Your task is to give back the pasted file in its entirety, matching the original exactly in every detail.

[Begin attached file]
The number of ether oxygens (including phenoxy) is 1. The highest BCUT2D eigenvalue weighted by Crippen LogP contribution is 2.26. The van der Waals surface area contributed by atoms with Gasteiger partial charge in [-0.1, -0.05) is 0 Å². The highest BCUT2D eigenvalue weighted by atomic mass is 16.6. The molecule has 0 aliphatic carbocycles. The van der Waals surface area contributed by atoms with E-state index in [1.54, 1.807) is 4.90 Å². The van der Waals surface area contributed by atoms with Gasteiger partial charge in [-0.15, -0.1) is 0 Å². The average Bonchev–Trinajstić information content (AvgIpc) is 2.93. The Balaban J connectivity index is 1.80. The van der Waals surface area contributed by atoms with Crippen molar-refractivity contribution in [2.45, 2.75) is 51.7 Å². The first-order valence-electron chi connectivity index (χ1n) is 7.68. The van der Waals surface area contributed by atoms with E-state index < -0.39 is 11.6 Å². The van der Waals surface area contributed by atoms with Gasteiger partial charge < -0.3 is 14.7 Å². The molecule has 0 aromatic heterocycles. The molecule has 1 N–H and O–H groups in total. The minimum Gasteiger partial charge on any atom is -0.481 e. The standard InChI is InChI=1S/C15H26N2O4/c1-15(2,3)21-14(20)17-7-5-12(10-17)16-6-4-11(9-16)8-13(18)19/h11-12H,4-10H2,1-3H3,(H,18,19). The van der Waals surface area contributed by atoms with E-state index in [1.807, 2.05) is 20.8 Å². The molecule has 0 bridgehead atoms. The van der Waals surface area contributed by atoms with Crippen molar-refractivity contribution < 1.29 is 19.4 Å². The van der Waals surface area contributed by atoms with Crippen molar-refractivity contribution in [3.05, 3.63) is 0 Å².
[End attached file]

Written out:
The number of ether oxygens (including phenoxy) is 1. The highest BCUT2D eigenvalue weighted by Crippen LogP contribution is 2.26. The van der Waals surface area contributed by atoms with Gasteiger partial charge in [-0.1, -0.05) is 0 Å². The highest BCUT2D eigenvalue weighted by atomic mass is 16.6. The molecule has 0 aliphatic carbocycles. The van der Waals surface area contributed by atoms with E-state index in [1.54, 1.807) is 4.90 Å². The van der Waals surface area contributed by atoms with Gasteiger partial charge in [-0.15, -0.1) is 0 Å². The average Bonchev–Trinajstić information content (AvgIpc) is 2.93. The Balaban J connectivity index is 1.80. The van der Waals surface area contributed by atoms with Crippen molar-refractivity contribution in [2.45, 2.75) is 51.7 Å². The first-order valence-electron chi connectivity index (χ1n) is 7.68. The van der Waals surface area contributed by atoms with E-state index < -0.39 is 11.6 Å². The van der Waals surface area contributed by atoms with Gasteiger partial charge < -0.3 is 14.7 Å². The molecule has 0 aromatic heterocycles. The molecule has 1 N–H and O–H groups in total. The minimum Gasteiger partial charge on any atom is -0.481 e. The standard InChI is InChI=1S/C15H26N2O4/c1-15(2,3)21-14(20)17-7-5-12(10-17)16-6-4-11(9-16)8-13(18)19/h11-12H,4-10H2,1-3H3,(H,18,19). The van der Waals surface area contributed by atoms with E-state index in [1.807, 2.05) is 20.8 Å². The molecule has 0 bridgehead atoms. The van der Waals surface area contributed by atoms with Crippen molar-refractivity contribution < 1.29 is 19.4 Å². The van der Waals surface area contributed by atoms with Crippen molar-refractivity contribution in [3.05, 3.63) is 0 Å².